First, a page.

Trust but Organize

05/15/2009 05:12 am ET | Updated May 25, 2011
  • Mike Lux Co-Founder, Democracy Partners

Chris Bowers' interesting post on trusting the Obama administration issue ("Do you trust the administration or not? For progressives in many ways this is the fundamental economic and political question of our times") raises some questions for me:

1. How much does it actually matter whether any of us trust him?
2. How do you define people like me who actually trust him and his team quite a bit but still strongly disagree on some important issues?
3. Isn't there another category on the trust/no trust thing, especially given a highly diverse administration?

Here's what I mean: I don't think our behavior change depending on that whole ephemeral "trust" question. Whether or not I trust the Obama administration makes no difference in how I should act, in my judgment.

In my case, I rate pretty high on the how much I trust the Obama administration. I have known Barack Obama personally for quite a few years now, not well but enough that I have a great deal of confidence in his intelligence, leadership skills, motivations, and generally progressive nature. I am friends with many others who also know him well, including some who are very close to him, and have a lot of faith in them. I am friends with quite of a few of the senior officials in his administration. I served in his transition proudly and loyally. I like what I see in terms of the boldness and progressivism of many of his early policies. I have no doubt whatsoever that Obama wants to do right by the American people, and that he wants to lead us in a generally progressive direction.

If you rated me on a scale of 1-10 about how much I trust Obama, 1 being lowest and 10 being highest, I'd probably rate at close to a 10. I will give him the benefit of the doubt just about every time. And if you asked my number one political goal over the next year, or four, it would be simple: help Barack Obama be a successful President.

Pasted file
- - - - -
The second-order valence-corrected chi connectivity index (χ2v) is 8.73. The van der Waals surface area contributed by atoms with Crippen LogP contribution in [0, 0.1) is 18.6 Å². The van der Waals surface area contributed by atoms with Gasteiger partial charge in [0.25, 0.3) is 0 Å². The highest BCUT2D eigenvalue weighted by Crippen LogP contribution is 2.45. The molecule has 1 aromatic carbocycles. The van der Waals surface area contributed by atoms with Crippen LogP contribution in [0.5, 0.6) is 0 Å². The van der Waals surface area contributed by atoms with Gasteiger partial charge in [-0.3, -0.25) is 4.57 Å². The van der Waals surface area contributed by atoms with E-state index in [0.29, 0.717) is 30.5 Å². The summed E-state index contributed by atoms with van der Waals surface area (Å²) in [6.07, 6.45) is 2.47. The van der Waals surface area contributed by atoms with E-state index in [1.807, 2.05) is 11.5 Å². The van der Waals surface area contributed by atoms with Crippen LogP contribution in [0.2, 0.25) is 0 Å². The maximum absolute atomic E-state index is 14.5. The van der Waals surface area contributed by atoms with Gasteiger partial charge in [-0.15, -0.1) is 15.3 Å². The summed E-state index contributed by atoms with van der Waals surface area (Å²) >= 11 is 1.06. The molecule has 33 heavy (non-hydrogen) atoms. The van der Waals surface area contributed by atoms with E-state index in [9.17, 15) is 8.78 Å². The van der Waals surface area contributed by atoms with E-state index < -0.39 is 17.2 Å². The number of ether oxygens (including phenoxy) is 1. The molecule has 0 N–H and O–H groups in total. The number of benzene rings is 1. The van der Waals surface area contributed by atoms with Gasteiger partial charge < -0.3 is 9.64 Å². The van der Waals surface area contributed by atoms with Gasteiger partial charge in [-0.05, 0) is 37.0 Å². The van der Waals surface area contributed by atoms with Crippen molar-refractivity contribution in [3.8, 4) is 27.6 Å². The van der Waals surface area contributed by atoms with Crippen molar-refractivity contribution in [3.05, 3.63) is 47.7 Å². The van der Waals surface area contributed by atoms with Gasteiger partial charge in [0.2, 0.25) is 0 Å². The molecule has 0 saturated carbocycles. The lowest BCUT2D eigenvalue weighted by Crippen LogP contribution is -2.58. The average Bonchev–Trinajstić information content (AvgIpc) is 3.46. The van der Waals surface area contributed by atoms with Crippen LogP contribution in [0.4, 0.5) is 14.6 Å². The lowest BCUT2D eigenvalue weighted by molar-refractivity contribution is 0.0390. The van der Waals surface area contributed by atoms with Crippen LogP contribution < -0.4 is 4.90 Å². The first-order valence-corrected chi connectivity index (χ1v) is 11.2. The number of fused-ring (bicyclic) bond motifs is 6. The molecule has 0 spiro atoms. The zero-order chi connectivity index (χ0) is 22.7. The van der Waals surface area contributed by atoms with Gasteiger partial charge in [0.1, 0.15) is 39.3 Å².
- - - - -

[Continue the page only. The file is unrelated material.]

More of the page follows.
Then why, you may ask, have I been so tough on the administration on the banking issue? Because my trust in his overall goodness and progressivity, and being willing to give him and his team the benefit of the doubt, does not mean that I shouldn't speak out clearly when I disagree, or hold him accountable as he repeatedly asked us to do throughout his campaign and transition.

To Obama's great credit, he has never been a leader who has demanded blind and absolute loyalty. Instead, like the old community organizer that he is, he has actively encouraged people to hold him accountable, to disagree with him, to "make him do it" (the famous FDR quote to labor leaders Chris referenced in his post).

Ronald Reagan used to say "trust, but verify." With me, I guess the operative phrase is "trust, but organize." I am proud of this President, proud that I supported him in the primary, proud that I raised money and knocked on doors for him, proud that I had the honor of working for him in the transition, proud to support all the great things he has already done and proposed. But if progressives believe he is wrong on something important, we should still speak out and still organize.